"The heavens declare the glory of God; the skies proclaim the work of his hands."—Psalm 19:1
"Space is big. Really big. You just won't believe how vastly hugely mindbogglingly big it is."—The Hitchhiker's Guide to the Galaxy by Douglas Adams
There's an interesting philosophical duality to the subject of space which is briefly touched upon in the new IMAX documentary Hubble 3D. The universe is so "mindbogglingly" large that many believe it is statistically improbable for Earth to be the only happy accident with life on it. Yet most would also accept that Earth's living conditions (atmosphere, proximity to the sun, etc.) are so improbably specialized, it makes our planet truly blessed. We may be a speck in the universe, but we're a unique, beautifully designed speck.
The Hubble Space Telescope was designed to give us a better understanding of the Earth's cosmic context. After its launch in 1990, however, Hubble quickly became a recurring punchline due to a warped mirror that essentially left it nearsighted. A servicing mission in late 1993 corrected the problem, and after some continued tweaking over the years, many scientists now consider Hubble to be one of the most important inventions in human history. The images it delivers are astoundingly detailed, showing us the wonders of our solar system and beyond. Hubble allows us to explore the universe in ways we've never been able to before—without even leaving the comfort of our own home planet.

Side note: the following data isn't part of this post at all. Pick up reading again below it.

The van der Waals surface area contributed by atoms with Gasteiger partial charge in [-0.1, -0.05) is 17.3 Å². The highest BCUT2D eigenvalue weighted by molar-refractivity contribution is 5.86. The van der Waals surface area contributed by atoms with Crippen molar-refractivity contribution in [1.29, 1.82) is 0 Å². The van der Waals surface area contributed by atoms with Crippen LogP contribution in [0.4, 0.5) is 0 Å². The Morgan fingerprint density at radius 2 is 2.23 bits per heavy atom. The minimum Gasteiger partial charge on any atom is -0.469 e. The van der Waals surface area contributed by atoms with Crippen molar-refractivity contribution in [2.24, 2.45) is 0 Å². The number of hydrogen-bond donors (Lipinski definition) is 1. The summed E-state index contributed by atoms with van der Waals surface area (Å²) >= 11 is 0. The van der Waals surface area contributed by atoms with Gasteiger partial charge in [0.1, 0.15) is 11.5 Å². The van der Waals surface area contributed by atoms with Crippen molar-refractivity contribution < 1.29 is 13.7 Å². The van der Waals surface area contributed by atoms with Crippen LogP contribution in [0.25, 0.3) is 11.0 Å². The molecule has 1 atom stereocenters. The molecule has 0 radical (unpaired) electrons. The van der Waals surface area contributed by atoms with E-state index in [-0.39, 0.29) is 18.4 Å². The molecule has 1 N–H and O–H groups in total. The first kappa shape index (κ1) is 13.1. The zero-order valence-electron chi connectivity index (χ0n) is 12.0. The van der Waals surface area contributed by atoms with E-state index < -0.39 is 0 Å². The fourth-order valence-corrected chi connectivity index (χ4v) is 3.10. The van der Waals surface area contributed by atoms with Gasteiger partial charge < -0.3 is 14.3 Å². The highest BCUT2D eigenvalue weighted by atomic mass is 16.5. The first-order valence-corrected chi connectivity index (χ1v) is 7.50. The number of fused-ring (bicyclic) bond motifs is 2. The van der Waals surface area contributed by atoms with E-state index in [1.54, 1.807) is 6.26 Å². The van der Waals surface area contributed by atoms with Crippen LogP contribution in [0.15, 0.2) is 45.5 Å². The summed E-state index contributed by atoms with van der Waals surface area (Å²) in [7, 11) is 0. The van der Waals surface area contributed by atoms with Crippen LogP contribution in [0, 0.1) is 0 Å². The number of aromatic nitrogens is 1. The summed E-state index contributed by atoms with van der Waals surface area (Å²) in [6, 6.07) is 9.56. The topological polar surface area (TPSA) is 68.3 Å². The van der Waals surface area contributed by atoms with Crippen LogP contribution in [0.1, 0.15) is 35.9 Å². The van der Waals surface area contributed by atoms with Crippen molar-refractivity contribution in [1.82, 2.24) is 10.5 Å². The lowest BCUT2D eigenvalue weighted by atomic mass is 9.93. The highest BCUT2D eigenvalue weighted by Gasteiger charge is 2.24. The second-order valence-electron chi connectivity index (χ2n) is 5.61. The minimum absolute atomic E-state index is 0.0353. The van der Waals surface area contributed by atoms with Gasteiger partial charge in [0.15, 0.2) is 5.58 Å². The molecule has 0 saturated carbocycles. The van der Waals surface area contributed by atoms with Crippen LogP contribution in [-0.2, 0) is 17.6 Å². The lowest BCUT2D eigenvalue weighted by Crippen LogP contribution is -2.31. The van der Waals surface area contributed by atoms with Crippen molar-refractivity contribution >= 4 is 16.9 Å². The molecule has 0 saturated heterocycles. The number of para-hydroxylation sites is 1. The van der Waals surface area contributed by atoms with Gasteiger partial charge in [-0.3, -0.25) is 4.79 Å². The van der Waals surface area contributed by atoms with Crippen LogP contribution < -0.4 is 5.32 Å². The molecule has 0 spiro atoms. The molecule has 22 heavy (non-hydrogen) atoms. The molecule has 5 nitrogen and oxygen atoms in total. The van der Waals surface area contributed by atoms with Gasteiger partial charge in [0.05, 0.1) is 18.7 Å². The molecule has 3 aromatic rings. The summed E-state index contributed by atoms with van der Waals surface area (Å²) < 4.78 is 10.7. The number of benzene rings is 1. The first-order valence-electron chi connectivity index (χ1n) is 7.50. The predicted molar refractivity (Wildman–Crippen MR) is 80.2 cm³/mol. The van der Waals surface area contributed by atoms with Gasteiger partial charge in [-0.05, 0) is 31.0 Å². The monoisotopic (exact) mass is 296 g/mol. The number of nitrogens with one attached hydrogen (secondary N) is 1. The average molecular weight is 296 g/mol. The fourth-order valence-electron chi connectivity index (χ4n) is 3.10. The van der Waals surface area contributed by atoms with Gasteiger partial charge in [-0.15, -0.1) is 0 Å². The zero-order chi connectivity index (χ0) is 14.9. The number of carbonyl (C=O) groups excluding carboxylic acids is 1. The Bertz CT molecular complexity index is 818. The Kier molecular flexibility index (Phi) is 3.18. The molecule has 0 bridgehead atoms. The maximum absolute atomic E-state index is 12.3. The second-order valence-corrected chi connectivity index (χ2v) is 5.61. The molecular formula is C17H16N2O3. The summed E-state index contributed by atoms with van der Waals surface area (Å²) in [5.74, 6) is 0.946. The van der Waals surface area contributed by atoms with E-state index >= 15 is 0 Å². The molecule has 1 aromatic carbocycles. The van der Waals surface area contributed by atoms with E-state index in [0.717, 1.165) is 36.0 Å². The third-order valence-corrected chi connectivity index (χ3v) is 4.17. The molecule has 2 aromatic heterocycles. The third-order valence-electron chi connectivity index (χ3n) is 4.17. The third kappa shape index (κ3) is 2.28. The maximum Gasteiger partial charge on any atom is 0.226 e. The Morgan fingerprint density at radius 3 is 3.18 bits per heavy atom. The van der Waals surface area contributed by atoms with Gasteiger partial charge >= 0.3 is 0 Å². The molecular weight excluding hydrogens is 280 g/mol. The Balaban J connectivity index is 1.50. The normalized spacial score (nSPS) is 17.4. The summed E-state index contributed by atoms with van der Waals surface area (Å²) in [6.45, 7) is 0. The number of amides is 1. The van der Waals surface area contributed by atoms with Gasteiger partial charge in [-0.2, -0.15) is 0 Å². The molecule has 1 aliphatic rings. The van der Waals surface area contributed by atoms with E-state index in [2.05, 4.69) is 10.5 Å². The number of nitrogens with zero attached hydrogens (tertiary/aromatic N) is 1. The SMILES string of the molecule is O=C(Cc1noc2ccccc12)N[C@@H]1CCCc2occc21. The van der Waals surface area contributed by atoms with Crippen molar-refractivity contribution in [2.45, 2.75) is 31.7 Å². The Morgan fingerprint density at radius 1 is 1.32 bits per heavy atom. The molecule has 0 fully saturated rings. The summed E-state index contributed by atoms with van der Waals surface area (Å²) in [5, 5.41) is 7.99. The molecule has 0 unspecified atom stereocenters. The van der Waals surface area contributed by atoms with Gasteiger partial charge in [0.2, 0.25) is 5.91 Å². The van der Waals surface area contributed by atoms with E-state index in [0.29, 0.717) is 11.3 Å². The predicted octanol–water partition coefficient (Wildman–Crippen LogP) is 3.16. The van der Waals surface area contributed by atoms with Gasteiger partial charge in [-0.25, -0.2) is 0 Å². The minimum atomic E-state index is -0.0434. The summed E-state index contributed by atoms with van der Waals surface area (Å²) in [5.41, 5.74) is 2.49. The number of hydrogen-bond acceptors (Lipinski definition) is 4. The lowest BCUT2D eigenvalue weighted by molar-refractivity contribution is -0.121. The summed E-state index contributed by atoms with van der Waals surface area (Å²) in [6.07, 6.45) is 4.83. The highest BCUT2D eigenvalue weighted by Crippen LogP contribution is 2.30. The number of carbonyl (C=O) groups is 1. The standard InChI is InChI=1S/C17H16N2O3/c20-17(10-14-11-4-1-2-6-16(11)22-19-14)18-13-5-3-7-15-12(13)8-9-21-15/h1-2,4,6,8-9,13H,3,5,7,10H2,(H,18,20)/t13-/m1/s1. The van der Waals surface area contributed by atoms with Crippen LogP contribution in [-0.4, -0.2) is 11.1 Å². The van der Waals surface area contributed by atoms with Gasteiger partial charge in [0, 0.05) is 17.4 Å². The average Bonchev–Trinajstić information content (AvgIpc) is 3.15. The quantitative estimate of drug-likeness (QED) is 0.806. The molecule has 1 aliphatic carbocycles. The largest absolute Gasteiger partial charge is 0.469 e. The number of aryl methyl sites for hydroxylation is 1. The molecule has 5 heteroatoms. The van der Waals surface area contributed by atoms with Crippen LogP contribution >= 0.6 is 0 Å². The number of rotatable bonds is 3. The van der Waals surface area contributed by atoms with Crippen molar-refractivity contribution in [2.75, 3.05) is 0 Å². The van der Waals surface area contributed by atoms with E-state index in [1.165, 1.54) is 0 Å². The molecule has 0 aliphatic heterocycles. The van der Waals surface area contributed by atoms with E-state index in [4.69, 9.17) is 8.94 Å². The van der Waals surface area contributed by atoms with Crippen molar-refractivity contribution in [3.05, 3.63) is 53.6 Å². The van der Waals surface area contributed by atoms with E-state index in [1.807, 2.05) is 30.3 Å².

Hubble 3D gives us a short history of the orbiting telescope over the last twenty years before primarily focusing on the Atlantis space shuttle's mission in May 2009 to realign and upgrade the satellite one last time. Thanks to IMAX's incredible screen size and sound ...1